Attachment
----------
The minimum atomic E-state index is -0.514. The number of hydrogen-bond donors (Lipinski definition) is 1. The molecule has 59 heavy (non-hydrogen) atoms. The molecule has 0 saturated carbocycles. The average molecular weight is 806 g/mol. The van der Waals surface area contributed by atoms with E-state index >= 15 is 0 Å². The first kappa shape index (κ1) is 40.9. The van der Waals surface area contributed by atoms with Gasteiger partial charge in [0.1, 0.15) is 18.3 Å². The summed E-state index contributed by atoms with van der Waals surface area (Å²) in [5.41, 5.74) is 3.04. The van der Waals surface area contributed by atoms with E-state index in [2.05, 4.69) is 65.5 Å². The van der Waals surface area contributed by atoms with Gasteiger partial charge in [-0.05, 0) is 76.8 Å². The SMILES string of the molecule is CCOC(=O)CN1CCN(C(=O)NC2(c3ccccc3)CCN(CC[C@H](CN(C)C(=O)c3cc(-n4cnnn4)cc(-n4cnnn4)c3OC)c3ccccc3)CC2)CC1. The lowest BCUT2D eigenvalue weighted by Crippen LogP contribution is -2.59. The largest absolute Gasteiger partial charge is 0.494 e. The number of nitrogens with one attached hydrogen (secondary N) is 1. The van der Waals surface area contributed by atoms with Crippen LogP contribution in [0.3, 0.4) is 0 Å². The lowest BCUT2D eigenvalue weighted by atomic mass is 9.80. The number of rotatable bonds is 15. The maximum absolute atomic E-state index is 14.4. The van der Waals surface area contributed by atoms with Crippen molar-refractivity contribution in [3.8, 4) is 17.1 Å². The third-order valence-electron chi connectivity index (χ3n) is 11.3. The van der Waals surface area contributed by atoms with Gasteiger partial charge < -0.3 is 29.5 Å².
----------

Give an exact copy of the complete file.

The minimum atomic E-state index is -0.514. The number of hydrogen-bond donors (Lipinski definition) is 1. The molecule has 59 heavy (non-hydrogen) atoms. The molecule has 0 saturated carbocycles. The average molecular weight is 806 g/mol. The van der Waals surface area contributed by atoms with E-state index >= 15 is 0 Å². The first kappa shape index (κ1) is 40.9. The van der Waals surface area contributed by atoms with Gasteiger partial charge in [0.1, 0.15) is 18.3 Å². The summed E-state index contributed by atoms with van der Waals surface area (Å²) in [5.41, 5.74) is 3.04. The van der Waals surface area contributed by atoms with E-state index in [2.05, 4.69) is 65.5 Å². The van der Waals surface area contributed by atoms with Gasteiger partial charge in [-0.05, 0) is 76.8 Å². The SMILES string of the molecule is CCOC(=O)CN1CCN(C(=O)NC2(c3ccccc3)CCN(CC[C@H](CN(C)C(=O)c3cc(-n4cnnn4)cc(-n4cnnn4)c3OC)c3ccccc3)CC2)CC1. The lowest BCUT2D eigenvalue weighted by Crippen LogP contribution is -2.59. The largest absolute Gasteiger partial charge is 0.494 e. The number of nitrogens with one attached hydrogen (secondary N) is 1. The van der Waals surface area contributed by atoms with Crippen LogP contribution in [0.3, 0.4) is 0 Å². The lowest BCUT2D eigenvalue weighted by atomic mass is 9.80. The number of rotatable bonds is 15. The maximum absolute atomic E-state index is 14.4. The van der Waals surface area contributed by atoms with Crippen molar-refractivity contribution in [3.8, 4) is 17.1 Å². The third-order valence-electron chi connectivity index (χ3n) is 11.3. The van der Waals surface area contributed by atoms with Gasteiger partial charge < -0.3 is 29.5 Å².